Microsoft has failed to renew the certificate for one of its rather important web pages, causing the site to break and to redirect people elsewhere.
Spotted by The Register (opens in new tab), the certificate for the Windows Insider software testing program expired on Thursday, June 9, in the afternoon hours.
Those who tried to visit the site during that time were met with the usual “Your connection is not private” message, and users of Chrome, Firefox, or Safari, were advised by their browsers (opens in new tab) not to proceed.
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Those who did, were redirected to the main Windows page with 302 and 307 redirect responses, the publication claims, hinting the company was already aware of the issue, at the time.
Since then, the certificate has been renewed and the site back up and running again.
Every now and then, certificates expire and don’t get renewed on time, breaking a few things in the process. In October 2021, one of the biggest non-profit Certificate Authorities (CA) services experienced high levels of renewals from websites (opens in new tab) and apps, resulting in some big name sites experiencing significant outages.
Due to its cross-signed DST Root CA X3 expiring, Let’s Encrypt's issue, which is run by the Internet Security Research Group, left websites and apps such as Shopify and Slack experiencing outages. At the time, Let’s Encrypt took to Twitter to advise the affected customers to consult the community forum, offering no promise of resolving the issue quickly.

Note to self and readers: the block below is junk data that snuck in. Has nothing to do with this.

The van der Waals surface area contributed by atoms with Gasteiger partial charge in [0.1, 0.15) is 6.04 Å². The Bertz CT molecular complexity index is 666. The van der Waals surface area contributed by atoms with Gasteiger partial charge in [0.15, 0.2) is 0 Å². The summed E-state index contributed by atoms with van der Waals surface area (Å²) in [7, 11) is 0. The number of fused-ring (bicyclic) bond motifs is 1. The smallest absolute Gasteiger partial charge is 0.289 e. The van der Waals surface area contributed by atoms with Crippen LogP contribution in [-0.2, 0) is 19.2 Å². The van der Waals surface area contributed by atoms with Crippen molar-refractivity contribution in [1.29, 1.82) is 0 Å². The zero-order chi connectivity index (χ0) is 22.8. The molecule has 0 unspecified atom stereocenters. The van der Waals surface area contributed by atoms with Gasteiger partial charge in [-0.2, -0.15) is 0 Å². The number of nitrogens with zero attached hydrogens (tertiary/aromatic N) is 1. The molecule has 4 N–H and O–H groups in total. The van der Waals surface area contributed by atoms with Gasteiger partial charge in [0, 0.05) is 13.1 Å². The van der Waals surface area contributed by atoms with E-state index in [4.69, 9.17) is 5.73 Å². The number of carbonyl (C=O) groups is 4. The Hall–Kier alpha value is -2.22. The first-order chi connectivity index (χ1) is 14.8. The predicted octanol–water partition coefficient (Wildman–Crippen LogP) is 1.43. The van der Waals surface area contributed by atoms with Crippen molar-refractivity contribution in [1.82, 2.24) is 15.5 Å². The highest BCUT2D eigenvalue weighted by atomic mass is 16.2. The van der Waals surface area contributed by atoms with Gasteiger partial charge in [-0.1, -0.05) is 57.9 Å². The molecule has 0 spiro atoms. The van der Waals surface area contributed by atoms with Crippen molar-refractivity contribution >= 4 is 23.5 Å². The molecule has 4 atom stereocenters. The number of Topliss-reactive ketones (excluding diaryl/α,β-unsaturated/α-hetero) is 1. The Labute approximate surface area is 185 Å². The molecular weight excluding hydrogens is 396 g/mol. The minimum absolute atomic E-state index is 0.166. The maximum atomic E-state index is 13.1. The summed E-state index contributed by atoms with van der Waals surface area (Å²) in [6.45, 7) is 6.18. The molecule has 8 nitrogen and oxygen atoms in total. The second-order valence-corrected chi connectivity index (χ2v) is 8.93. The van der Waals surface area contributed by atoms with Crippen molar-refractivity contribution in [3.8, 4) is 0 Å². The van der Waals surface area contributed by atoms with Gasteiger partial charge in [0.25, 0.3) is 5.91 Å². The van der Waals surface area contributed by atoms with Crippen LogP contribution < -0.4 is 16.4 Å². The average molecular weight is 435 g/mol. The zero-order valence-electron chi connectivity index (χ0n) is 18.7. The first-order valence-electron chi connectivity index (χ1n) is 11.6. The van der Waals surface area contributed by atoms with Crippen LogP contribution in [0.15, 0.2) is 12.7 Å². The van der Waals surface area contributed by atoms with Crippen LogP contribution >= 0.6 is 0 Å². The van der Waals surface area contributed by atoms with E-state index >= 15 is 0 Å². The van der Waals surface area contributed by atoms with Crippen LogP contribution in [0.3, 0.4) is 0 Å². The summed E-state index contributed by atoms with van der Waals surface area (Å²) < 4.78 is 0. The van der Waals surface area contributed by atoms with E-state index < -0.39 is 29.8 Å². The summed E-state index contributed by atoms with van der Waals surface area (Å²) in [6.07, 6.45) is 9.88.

> Top websites see outages as Let's Encrypt's CA certificate expires (opens in new tab)
> GitHub home page down after apparent SSL fail (opens in new tab)
> Russia creates its own TLS certificate authority to bypass sanctions (opens in new tab)
A month later, an expired certificate affected Windows 11 21H2 and prevented Windows users from opening certain apps.
Back in 2020, an expired authentication certificate made Microsoft Teams inaccessible for a while.
While expired certifications are a nuisance, they can be even worse if they affect root certificates and bork services, the publication explains. Such was the case with Sectigo’s AddTrust legacy root certificate (opens in new tab) which, when it expired two years ago, affected thousands of customers.